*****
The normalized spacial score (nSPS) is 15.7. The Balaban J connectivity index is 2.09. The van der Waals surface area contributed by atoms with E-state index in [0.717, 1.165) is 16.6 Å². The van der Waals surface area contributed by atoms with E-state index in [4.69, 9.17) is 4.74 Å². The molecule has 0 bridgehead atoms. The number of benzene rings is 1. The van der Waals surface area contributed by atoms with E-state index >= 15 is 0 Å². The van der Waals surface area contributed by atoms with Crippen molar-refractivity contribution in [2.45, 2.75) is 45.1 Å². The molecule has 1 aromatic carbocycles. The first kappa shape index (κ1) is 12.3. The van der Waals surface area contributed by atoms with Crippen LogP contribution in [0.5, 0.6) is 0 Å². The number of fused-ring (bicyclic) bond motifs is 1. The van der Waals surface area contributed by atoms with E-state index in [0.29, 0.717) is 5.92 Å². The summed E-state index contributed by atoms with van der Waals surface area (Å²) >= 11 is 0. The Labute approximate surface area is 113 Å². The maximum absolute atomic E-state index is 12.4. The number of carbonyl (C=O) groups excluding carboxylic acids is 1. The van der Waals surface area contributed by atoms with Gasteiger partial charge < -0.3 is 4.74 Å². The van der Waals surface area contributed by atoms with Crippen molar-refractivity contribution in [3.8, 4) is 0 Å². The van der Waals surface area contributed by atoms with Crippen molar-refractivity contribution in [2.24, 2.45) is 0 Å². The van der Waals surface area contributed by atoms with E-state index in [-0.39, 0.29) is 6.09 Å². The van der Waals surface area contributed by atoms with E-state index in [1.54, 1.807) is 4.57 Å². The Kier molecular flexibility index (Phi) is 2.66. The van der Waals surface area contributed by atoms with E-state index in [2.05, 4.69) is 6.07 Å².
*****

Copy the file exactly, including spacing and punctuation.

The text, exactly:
The normalized spacial score (nSPS) is 15.7. The Balaban J connectivity index is 2.09. The van der Waals surface area contributed by atoms with E-state index in [0.717, 1.165) is 16.6 Å². The van der Waals surface area contributed by atoms with E-state index in [4.69, 9.17) is 4.74 Å². The molecule has 0 bridgehead atoms. The number of benzene rings is 1. The van der Waals surface area contributed by atoms with E-state index >= 15 is 0 Å². The van der Waals surface area contributed by atoms with Crippen molar-refractivity contribution in [2.45, 2.75) is 45.1 Å². The molecule has 1 aromatic carbocycles. The first kappa shape index (κ1) is 12.3. The van der Waals surface area contributed by atoms with Crippen LogP contribution in [0.5, 0.6) is 0 Å². The number of fused-ring (bicyclic) bond motifs is 1. The van der Waals surface area contributed by atoms with E-state index in [0.29, 0.717) is 5.92 Å². The summed E-state index contributed by atoms with van der Waals surface area (Å²) >= 11 is 0. The Labute approximate surface area is 113 Å². The maximum absolute atomic E-state index is 12.4. The number of carbonyl (C=O) groups excluding carboxylic acids is 1. The van der Waals surface area contributed by atoms with Gasteiger partial charge < -0.3 is 4.74 Å². The van der Waals surface area contributed by atoms with Crippen molar-refractivity contribution in [3.8, 4) is 0 Å². The van der Waals surface area contributed by atoms with Crippen molar-refractivity contribution in [2.24, 2.45) is 0 Å². The van der Waals surface area contributed by atoms with E-state index in [-0.39, 0.29) is 6.09 Å². The van der Waals surface area contributed by atoms with E-state index in [1.54, 1.807) is 4.57 Å². The Kier molecular flexibility index (Phi) is 2.66. The van der Waals surface area contributed by atoms with E-state index in [2.05, 4.69) is 6.07 Å².